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Rio Paralympic Games 2016: day two – in pictures

The best images from the second day’s action of the Paralympic Games in Rio, which saw seven gold medals for Great Britain and world records broken in track, field and swimming

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Woman kissed by sailor in famous V-J Day photo dies aged 92

Greta Friedman, whose photograph in Times Square came to symbolise end of second world war, had been suffering from pneumonia

Greta Friedman, the woman in white kissed by a sailor in New York’s Times Square in a photograph symbolising the end of the second world war, has died aged 92.

Her son, Joshua Friedman, said she died on Thursday in Virginia after suffering a series of ailments, including pneumonia, NBC News reported.

Related: VE Day: our memories of the second world war and the day it ended

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Kept in the dark: readers' photos on the theme of shadow

For last week’s photography assignment in the Observer New Review we asked you to share your photos on the theme of shadow via GuardianWitness. Here’s a selection of our favourites

  • Share your photos on this week’s theme ‘pathway’ by clicking the button below
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Your pictures: share your photos on the theme of 'pathway'

We’re now running a regular weekly photography assignment in the Observer New Review and wherever you are in the world, this week we’d like to see your pictures on the theme ‘pathway’

We’re now running a regular weekly photography assignment in the Observer New Review and the next theme is ‘pathway.’ So whether it’s a walk in the woods, a well trodden road or a new way forward, share your photos of what pathway means to you – and tell us about your image in the description box.

The closing date is Thursday 15 September at 10 am. We’ll publish our favourites in The New Review on Sunday 18 September and in a gallery on the Guardian site.

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Along the Hackney canal – in pictures

Shortly after moving to Hackney, east London, German photographer Freya Najade fell in love with its canals and started to document the waterways and their bordering land. Her images bring to light the wild and unspoiled landscapes of the Hackney canal. Najade says she is “surprised at how few people come far into the marshes”. She adds: “I’m always drawn to these places that are not so beautiful in a traditional sense, where there is some tension between nature and the traces of human activity.” Her photography book, Along the Hackney Canal (Hoxton Mini Press £14.95), is published on 29 September.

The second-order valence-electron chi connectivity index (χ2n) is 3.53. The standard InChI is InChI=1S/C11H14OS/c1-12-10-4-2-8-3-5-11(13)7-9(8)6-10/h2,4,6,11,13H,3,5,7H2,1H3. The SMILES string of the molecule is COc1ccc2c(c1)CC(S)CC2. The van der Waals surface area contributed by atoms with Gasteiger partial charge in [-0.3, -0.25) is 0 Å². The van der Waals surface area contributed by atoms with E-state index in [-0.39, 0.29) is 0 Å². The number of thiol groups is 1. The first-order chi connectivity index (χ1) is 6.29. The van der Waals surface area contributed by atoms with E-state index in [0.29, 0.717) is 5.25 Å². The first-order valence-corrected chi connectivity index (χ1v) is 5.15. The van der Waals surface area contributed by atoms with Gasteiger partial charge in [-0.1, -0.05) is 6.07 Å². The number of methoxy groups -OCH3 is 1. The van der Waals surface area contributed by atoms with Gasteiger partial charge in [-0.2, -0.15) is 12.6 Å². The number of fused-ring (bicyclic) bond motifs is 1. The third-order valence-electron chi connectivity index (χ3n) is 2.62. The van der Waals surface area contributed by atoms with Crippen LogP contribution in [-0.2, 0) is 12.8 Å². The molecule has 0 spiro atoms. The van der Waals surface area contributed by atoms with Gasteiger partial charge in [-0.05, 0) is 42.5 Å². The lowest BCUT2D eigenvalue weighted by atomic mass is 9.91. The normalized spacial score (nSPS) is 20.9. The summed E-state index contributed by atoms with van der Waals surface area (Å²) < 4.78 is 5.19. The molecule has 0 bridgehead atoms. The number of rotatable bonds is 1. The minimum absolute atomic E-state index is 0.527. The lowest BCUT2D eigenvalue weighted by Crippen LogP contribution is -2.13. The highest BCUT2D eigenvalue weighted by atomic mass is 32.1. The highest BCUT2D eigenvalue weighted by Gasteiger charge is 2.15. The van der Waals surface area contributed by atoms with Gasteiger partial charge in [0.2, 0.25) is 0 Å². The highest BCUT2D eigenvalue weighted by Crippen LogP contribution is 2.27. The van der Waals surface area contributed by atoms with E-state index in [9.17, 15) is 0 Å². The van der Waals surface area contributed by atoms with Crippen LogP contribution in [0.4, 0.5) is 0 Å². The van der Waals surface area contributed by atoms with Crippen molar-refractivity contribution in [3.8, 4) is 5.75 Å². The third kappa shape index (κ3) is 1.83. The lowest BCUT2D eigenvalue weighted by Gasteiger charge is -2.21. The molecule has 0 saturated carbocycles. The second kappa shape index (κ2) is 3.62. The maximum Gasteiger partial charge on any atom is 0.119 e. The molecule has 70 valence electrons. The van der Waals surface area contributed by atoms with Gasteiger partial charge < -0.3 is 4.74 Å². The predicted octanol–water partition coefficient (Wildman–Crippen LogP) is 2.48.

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Stand as one - the global refugee crisis in pictures

A new immersive visual and audio exhibition by photographers commissioned by Oxfam takes viewers into the world of some of the 65 million people forced to leave their homes around the globe. The photos remind us of the humanity and individuality of each person who has been compelled to flee because of conflict or extreme deprivation. Oxfam’s Stand as One campaign calls for global action to welcome more refugees, prevent families from being separated and keep people fleeing their homes safe from harm.

The Stand as One exhibition is at 4 Holywell Lane, London, EC2A 3ET, until 15 September. Admission is free. On Monday 12 September, photojournalist Phil Moore and curator Rebecca McClelland will join Oxfam campaigns director Sally Copley to share personal experiences of the global refugee crisis

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Pre-Visualization: Ansel's views on what made his images so special

DP Review News - Sat, 10/09/2016 - 13:00

Marc Silber from Advancing Your Photography continues his interview series with Ansel Adam’s son Michael in this video. Marc visits Ansel’s home and discusses the concept of pre-visualization in photography and Ansel’s writing, workshops and techniques with Michael. 

In the interview, Michael also details what made Ansel’s work so special – my favorite quote from the video comes from Michael as he paraphrases Ansel’s thoughts on his work. Ansel would always say 'It’s not what you see, it’s what I want you to see.' That mindset is really what made Ansel’s photos so dramatic and memorable. He processed them in a way that fulfilled his vision and conveyed the story that he wanted to tell.

This interview also offers an inside look at a few of Ansel’s favorite cameras, and even some of his color work that he completed through a partnership with Kodak. It really is a fascinating look back at some Ansel’s most profound thoughts, teachings and photographs.

Categories: News

GivePhotos gifts instant portraits to impoverished families

DP Review News - Sat, 10/09/2016 - 13:00
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For many of us, the phrase 'family photo' can stir up memories of long, uncomfortable sessions, being made to wear clothes we didn't like, sitting with siblings we liked even less. But despite the reputation they've gotten for being awkward and sometimes weird, we still kind of love them. And when you think about the fact that a lot of people fleeing a house fire will likely grab their family photos on the way out, it's fair to say that we count them among our most prized possessions.